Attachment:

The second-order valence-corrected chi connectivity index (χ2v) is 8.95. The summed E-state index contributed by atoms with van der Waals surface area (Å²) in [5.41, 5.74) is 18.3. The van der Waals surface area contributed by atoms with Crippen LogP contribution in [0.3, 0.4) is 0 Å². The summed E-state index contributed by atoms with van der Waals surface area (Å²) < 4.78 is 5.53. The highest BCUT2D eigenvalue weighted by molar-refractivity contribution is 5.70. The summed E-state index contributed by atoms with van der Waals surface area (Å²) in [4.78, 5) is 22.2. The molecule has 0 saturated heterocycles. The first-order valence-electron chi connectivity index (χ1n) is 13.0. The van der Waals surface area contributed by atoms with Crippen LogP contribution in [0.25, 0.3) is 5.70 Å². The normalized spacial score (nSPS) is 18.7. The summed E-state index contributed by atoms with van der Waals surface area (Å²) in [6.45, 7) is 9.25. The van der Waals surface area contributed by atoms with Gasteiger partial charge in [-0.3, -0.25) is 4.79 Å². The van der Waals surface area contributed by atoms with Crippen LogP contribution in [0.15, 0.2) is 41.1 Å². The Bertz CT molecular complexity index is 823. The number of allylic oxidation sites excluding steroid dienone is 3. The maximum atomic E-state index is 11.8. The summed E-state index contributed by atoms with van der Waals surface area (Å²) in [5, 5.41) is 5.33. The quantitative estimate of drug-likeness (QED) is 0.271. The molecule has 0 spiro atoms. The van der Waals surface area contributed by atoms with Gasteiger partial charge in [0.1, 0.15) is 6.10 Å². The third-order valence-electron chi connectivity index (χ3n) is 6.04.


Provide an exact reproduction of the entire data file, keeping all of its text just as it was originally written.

The second-order valence-corrected chi connectivity index (χ2v) is 8.95. The summed E-state index contributed by atoms with van der Waals surface area (Å²) in [5.41, 5.74) is 18.3. The van der Waals surface area contributed by atoms with Crippen LogP contribution in [0.3, 0.4) is 0 Å². The summed E-state index contributed by atoms with van der Waals surface area (Å²) < 4.78 is 5.53. The highest BCUT2D eigenvalue weighted by molar-refractivity contribution is 5.70. The summed E-state index contributed by atoms with van der Waals surface area (Å²) in [4.78, 5) is 22.2. The molecule has 0 saturated heterocycles. The first-order valence-electron chi connectivity index (χ1n) is 13.0. The van der Waals surface area contributed by atoms with Crippen LogP contribution in [0.25, 0.3) is 5.70 Å². The normalized spacial score (nSPS) is 18.7. The summed E-state index contributed by atoms with van der Waals surface area (Å²) in [6.45, 7) is 9.25. The van der Waals surface area contributed by atoms with Gasteiger partial charge in [-0.3, -0.25) is 4.79 Å². The van der Waals surface area contributed by atoms with Crippen LogP contribution in [0.15, 0.2) is 41.1 Å². The Bertz CT molecular complexity index is 823. The number of allylic oxidation sites excluding steroid dienone is 3. The maximum atomic E-state index is 11.8. The summed E-state index contributed by atoms with van der Waals surface area (Å²) in [5, 5.41) is 5.33. The quantitative estimate of drug-likeness (QED) is 0.271. The molecule has 0 spiro atoms. The van der Waals surface area contributed by atoms with Gasteiger partial charge in [0.1, 0.15) is 6.10 Å². The third-order valence-electron chi connectivity index (χ3n) is 6.04.